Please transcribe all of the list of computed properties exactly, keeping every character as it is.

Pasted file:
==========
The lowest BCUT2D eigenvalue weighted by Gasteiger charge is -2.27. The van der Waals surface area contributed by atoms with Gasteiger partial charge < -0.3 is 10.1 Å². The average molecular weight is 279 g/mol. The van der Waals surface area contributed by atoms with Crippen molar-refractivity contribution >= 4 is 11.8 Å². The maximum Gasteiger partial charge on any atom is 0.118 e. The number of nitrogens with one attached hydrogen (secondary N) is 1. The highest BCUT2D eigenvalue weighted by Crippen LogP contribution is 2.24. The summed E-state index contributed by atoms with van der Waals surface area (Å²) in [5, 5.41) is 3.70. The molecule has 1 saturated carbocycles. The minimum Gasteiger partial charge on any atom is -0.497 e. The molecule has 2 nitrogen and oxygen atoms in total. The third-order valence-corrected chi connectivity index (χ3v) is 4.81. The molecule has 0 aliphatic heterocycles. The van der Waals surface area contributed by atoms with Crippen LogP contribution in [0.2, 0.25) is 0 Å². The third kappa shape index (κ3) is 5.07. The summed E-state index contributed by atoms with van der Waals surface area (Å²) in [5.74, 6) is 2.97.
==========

The lowest BCUT2D eigenvalue weighted by Gasteiger charge is -2.27. The van der Waals surface area contributed by atoms with Gasteiger partial charge < -0.3 is 10.1 Å². The average molecular weight is 279 g/mol. The van der Waals surface area contributed by atoms with Crippen molar-refractivity contribution >= 4 is 11.8 Å². The maximum Gasteiger partial charge on any atom is 0.118 e. The number of nitrogens with one attached hydrogen (secondary N) is 1. The highest BCUT2D eigenvalue weighted by Crippen LogP contribution is 2.24. The summed E-state index contributed by atoms with van der Waals surface area (Å²) in [5, 5.41) is 3.70. The molecule has 1 saturated carbocycles. The minimum Gasteiger partial charge on any atom is -0.497 e. The molecule has 2 nitrogen and oxygen atoms in total. The third-order valence-corrected chi connectivity index (χ3v) is 4.81. The molecule has 0 aliphatic heterocycles. The van der Waals surface area contributed by atoms with Crippen LogP contribution in [0.2, 0.25) is 0 Å². The third kappa shape index (κ3) is 5.07. The summed E-state index contributed by atoms with van der Waals surface area (Å²) in [5.74, 6) is 2.97.